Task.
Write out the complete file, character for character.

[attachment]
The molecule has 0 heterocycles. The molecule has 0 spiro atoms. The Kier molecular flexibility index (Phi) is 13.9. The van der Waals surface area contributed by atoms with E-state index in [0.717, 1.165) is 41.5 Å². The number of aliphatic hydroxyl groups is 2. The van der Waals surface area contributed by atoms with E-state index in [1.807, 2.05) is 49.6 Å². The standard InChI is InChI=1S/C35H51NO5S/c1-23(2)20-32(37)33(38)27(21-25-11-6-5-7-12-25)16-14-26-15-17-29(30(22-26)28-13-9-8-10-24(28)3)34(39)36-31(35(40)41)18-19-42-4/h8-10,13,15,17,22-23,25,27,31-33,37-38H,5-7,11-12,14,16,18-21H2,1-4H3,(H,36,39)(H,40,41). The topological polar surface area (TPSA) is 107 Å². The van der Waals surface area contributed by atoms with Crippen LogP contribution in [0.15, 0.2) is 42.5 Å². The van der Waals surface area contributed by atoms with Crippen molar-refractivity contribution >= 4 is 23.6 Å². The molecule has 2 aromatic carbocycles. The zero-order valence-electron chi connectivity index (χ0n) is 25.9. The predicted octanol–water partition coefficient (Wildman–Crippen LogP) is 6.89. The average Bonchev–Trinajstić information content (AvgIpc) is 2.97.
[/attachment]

The molecule has 0 heterocycles. The molecule has 0 spiro atoms. The Kier molecular flexibility index (Phi) is 13.9. The van der Waals surface area contributed by atoms with E-state index in [0.717, 1.165) is 41.5 Å². The number of aliphatic hydroxyl groups is 2. The van der Waals surface area contributed by atoms with E-state index in [1.807, 2.05) is 49.6 Å². The standard InChI is InChI=1S/C35H51NO5S/c1-23(2)20-32(37)33(38)27(21-25-11-6-5-7-12-25)16-14-26-15-17-29(30(22-26)28-13-9-8-10-24(28)3)34(39)36-31(35(40)41)18-19-42-4/h8-10,13,15,17,22-23,25,27,31-33,37-38H,5-7,11-12,14,16,18-21H2,1-4H3,(H,36,39)(H,40,41). The topological polar surface area (TPSA) is 107 Å². The van der Waals surface area contributed by atoms with Crippen LogP contribution in [0.15, 0.2) is 42.5 Å². The van der Waals surface area contributed by atoms with Crippen molar-refractivity contribution >= 4 is 23.6 Å². The molecule has 2 aromatic carbocycles. The zero-order valence-electron chi connectivity index (χ0n) is 25.9. The predicted octanol–water partition coefficient (Wildman–Crippen LogP) is 6.89. The average Bonchev–Trinajstić information content (AvgIpc) is 2.97.